Ancient civilisations knew this well. They were in tune with the passing seasons in the lands where they lived. They had to be. They knew that their lives depended very directly on what they could grow. If the crops failed in their fields, starvation was a real and immediate possibility, as it still is for many around the world today.

That’s why the ending of the story of Noah which we heard this morning, was so important to them. It finishes with God’s promise that the seasons would be restored after the flood.  “As long as the earth endures, seedtime and harvest, cold and heat, summer and winter, day and night, shall not cease.”  God hadn’t forgotten them as they floated in the ark on that endless ocean, even though it might have felt like that. He had never let them out of his sight, and now they could start afresh and life could begin again.

Most of us are probably far less in tune with the passing seasons than our ancestors were. We can put on the central heating, buy food flown halfway round the world, freeze our surpluses to keep us going, but in the long run we still depend on the rain and sun, cold and warmth coming when it should. The food in our supermarkets doesn’t get there by magic. It still has to come from somewhere on this one earth we live on. Eventually we will go hungry too if it stops producing its bounty. There is no Planet B, as the saying goes. That’s why the threat of human made climate change is so frightening and urgent; it may not have affected us much yet, it has affected others in the world, and their stories should be a warning to us.

One of the things I have noticed over the years we’ve been supporting the Diocesan Poverty and Hope appeal is that climate change increasingly rears its head in the stories of the projects it supports. This year is no exception.  There’s a project in Burkina Faso, helping communities learn to grow crops which will do better in the droughts that are increasingly blighting their lives. In Rochester’s twin Diocese of Kondoa in Tanzania, our money will help build a vocational centre to train local people in different trades because they’ve realised that they can’t rely on agriculture any more as the climate grows less predictable. Another project supports communities in Argentina working to prevent deforestation. Felling trees, the lungs of our planet, makes climate change worse. What might it mean to these communities to hear God’s promise that “as long as the earth endures, seedtime and harvest, cold and heat, summer and winter…shall not cease” ? How can that promise be fulfilled for them? Part of the answer lies in our hands. We have the political and financial power to make or break their communities, often without even knowing it. We can help to save them from the flood or allow them to be swept away by it. We may not yet be suffering as they do, but we will be in time – we are all in one ark together.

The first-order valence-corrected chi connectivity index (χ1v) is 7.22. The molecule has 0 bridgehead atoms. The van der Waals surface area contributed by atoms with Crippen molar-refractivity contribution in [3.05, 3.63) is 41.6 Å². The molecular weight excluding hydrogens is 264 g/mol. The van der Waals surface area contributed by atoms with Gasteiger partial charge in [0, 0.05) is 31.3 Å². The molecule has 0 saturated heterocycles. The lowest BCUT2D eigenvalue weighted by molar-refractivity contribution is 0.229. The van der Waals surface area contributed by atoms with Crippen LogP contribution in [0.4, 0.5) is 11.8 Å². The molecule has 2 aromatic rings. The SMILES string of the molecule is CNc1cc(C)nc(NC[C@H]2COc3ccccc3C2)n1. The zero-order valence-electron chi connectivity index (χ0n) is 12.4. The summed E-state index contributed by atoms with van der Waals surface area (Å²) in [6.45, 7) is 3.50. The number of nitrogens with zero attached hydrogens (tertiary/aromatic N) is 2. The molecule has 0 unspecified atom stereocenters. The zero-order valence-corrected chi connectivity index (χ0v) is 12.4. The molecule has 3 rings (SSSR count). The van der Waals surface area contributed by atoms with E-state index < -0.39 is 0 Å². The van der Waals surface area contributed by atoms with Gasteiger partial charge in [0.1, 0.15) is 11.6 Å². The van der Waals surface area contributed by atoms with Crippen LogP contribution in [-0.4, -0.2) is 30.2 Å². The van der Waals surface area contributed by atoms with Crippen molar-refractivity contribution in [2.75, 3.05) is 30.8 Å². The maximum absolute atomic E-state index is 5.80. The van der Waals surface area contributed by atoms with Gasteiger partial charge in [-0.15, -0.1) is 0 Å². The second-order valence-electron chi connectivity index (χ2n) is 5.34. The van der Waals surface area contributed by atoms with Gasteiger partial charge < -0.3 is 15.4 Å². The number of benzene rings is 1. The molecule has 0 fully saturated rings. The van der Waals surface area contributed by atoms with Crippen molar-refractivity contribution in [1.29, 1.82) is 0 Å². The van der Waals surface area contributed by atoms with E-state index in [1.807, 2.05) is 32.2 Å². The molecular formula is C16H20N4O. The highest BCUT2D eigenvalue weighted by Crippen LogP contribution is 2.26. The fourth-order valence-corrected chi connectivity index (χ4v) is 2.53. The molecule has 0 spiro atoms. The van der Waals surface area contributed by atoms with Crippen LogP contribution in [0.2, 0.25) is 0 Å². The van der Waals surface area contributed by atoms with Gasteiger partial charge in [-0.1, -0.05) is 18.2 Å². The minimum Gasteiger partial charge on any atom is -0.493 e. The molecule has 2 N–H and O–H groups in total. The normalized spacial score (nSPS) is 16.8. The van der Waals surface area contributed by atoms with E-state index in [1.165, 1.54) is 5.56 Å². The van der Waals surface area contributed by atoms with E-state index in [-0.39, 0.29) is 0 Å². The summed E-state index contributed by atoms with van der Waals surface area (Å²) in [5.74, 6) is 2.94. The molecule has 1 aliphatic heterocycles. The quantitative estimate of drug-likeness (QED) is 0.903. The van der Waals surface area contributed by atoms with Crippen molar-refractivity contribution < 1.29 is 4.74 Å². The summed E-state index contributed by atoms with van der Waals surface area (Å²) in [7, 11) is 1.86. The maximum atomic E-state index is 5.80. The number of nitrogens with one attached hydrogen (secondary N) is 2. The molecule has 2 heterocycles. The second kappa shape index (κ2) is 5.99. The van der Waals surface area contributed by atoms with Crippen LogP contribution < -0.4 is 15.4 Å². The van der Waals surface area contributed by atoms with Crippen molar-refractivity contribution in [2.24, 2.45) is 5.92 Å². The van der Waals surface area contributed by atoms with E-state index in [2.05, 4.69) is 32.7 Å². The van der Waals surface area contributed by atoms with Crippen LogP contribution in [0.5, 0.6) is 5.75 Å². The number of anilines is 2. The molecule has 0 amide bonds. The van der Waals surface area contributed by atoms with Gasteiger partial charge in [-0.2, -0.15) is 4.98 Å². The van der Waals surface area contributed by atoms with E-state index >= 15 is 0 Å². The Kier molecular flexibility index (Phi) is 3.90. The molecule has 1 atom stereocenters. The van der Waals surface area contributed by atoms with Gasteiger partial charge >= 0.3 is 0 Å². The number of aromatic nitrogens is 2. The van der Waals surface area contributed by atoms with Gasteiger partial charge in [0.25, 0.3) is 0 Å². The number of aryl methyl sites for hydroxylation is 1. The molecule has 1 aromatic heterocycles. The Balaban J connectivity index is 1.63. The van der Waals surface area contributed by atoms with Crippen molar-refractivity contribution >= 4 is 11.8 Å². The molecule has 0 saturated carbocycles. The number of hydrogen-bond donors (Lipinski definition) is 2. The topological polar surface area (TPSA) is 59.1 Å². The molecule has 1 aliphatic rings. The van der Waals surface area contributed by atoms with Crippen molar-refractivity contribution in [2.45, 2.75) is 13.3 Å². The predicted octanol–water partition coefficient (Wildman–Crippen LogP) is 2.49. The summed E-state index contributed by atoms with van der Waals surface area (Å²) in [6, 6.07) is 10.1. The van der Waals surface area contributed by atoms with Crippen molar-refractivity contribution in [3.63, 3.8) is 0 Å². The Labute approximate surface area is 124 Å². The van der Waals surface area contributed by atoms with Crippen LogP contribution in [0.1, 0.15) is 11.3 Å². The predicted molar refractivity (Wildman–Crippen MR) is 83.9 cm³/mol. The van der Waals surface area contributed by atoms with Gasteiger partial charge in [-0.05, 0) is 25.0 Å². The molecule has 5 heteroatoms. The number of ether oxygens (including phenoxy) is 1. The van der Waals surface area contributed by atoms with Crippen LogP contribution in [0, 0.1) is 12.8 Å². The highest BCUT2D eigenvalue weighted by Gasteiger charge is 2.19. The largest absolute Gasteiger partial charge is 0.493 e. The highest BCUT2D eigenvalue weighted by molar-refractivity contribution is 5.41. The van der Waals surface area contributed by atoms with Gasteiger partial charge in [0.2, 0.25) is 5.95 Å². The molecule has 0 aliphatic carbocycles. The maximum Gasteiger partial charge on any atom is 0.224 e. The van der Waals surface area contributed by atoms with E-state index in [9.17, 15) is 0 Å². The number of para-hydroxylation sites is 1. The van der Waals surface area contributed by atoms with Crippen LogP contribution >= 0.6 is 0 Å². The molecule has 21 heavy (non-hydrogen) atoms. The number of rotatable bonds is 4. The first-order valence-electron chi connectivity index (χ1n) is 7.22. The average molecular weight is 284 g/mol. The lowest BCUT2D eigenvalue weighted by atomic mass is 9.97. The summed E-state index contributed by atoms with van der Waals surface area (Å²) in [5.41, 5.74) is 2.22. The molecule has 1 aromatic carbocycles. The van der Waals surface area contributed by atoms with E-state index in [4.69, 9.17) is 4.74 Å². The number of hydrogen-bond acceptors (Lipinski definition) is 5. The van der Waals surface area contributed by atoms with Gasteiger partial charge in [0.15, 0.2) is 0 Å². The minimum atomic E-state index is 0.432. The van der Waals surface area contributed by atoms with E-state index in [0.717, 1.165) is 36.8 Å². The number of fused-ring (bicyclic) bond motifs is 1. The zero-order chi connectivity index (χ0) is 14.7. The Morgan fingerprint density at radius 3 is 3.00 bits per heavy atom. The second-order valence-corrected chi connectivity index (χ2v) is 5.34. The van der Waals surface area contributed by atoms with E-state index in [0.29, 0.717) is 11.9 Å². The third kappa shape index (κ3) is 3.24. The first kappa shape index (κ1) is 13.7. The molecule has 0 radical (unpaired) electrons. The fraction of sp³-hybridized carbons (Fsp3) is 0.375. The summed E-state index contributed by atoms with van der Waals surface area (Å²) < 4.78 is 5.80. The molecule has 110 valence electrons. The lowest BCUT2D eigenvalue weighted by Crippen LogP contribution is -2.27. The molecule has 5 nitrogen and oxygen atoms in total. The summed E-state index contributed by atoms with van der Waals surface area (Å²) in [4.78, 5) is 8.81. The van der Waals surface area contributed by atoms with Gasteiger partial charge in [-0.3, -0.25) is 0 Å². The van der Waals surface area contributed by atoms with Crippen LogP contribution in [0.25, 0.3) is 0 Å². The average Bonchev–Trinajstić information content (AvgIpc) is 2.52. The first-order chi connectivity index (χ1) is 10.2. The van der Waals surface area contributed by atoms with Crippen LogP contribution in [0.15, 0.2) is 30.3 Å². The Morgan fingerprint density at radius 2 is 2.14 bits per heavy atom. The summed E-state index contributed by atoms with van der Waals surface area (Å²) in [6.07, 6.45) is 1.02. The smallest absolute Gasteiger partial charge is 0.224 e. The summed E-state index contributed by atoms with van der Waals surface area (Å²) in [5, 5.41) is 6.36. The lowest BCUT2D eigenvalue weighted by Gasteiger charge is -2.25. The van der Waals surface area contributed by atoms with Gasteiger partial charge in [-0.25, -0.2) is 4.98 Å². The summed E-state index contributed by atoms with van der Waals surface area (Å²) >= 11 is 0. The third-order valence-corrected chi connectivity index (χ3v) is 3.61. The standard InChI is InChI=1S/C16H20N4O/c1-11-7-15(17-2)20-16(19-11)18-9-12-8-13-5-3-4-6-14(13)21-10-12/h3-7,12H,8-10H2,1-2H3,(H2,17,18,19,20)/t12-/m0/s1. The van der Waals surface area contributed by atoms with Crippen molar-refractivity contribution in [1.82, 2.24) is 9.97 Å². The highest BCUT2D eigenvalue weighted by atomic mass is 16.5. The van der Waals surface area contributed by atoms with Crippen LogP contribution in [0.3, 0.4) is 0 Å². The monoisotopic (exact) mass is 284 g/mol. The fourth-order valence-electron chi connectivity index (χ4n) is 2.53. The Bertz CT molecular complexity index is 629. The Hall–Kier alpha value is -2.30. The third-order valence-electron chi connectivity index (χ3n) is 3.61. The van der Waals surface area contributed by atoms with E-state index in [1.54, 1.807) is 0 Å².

So there is a very direct and obvious message for us as we celebrate Harvest today in this story of the flood and its aftermath. It’s a message about the real, practical action we need to take to make sure that “seedtime and harvest” endure for all of us, and especially for the most vulnerable people in the world. We are called to “work together with God,” as St Paul puts it.

But that work can sometimes seem impossible. It’s hard to hold onto hope when the challenges are so great. That’s why it matters that we understand that this story of Noah isn’t just about literal seedtimes and harvests. It can speak to us in other ways too.

The story of a cataclysmic flood is found in many ancient civilisations. There’s an ancient Greek version, a Mesopotamian version, a Viking version, a Mayan version from Central America and others from the original inhabitants of North America too, as well as the one we know. The details differ but they all tell of a catastrophe which swept away the world as they knew it. Experts argue about why this story is so widespread, but  some think that it may reflect an ancient memory of the end of the last Ice Age, when melt water caused devastating floods across the world in a very short space of time around 6000 years before Christ. We know that the land bridge which originally connected Britain to continental Europe broke suddenly – geologists have found the evidence all along the south coast of a layer of rocks which were obviously deposited in one cataclysmic flood event . The Mediterranean was formed around the same time, when the Atlantic broke through at what is now the straits of Gibraltar, probably in a matter of months. What would it have been like to live through something like that? Imagine the scale of it and the impact on societies that had no knowledge of what lay beyond their own area? No wonder the stories talk of the world being washed away; it must have seemed like that.